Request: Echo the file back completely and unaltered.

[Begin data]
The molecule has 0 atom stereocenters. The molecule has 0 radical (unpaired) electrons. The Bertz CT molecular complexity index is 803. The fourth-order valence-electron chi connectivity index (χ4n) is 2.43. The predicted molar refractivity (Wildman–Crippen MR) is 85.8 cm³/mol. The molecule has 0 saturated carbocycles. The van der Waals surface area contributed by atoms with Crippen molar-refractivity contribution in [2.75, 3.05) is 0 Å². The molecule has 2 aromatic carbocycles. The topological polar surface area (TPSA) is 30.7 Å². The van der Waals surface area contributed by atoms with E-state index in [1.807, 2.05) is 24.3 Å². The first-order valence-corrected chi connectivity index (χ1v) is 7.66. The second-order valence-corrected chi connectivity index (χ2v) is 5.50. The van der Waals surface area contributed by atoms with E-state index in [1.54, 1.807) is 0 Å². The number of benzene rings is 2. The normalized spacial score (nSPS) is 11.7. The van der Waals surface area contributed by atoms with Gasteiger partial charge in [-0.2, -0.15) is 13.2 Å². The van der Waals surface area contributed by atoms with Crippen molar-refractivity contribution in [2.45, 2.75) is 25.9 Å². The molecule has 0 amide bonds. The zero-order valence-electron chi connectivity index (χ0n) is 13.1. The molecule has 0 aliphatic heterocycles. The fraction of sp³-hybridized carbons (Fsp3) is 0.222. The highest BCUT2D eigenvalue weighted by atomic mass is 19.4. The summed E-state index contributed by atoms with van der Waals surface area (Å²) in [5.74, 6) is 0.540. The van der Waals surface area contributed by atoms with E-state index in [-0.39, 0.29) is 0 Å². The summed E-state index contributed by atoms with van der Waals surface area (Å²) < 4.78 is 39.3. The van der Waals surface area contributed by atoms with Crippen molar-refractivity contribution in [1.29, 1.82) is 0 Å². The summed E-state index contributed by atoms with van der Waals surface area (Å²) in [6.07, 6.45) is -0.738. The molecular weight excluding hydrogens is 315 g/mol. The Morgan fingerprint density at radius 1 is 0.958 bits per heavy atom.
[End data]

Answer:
The molecule has 0 atom stereocenters. The molecule has 0 radical (unpaired) electrons. The Bertz CT molecular complexity index is 803. The fourth-order valence-electron chi connectivity index (χ4n) is 2.43. The predicted molar refractivity (Wildman–Crippen MR) is 85.8 cm³/mol. The molecule has 0 saturated carbocycles. The van der Waals surface area contributed by atoms with Crippen molar-refractivity contribution in [2.75, 3.05) is 0 Å². The molecule has 2 aromatic carbocycles. The topological polar surface area (TPSA) is 30.7 Å². The van der Waals surface area contributed by atoms with E-state index in [1.807, 2.05) is 24.3 Å². The first-order valence-corrected chi connectivity index (χ1v) is 7.66. The second-order valence-corrected chi connectivity index (χ2v) is 5.50. The van der Waals surface area contributed by atoms with E-state index in [1.54, 1.807) is 0 Å². The number of benzene rings is 2. The normalized spacial score (nSPS) is 11.7. The van der Waals surface area contributed by atoms with Gasteiger partial charge in [-0.2, -0.15) is 13.2 Å². The van der Waals surface area contributed by atoms with Crippen molar-refractivity contribution in [2.45, 2.75) is 25.9 Å². The molecule has 0 amide bonds. The zero-order valence-electron chi connectivity index (χ0n) is 13.1. The molecule has 0 aliphatic heterocycles. The fraction of sp³-hybridized carbons (Fsp3) is 0.222. The highest BCUT2D eigenvalue weighted by atomic mass is 19.4. The summed E-state index contributed by atoms with van der Waals surface area (Å²) in [5.74, 6) is 0.540. The van der Waals surface area contributed by atoms with E-state index in [-0.39, 0.29) is 0 Å². The summed E-state index contributed by atoms with van der Waals surface area (Å²) < 4.78 is 39.3. The van der Waals surface area contributed by atoms with Crippen molar-refractivity contribution in [1.29, 1.82) is 0 Å². The summed E-state index contributed by atoms with van der Waals surface area (Å²) in [6.07, 6.45) is -0.738. The molecular weight excluding hydrogens is 315 g/mol. The Morgan fingerprint density at radius 1 is 0.958 bits per heavy atom.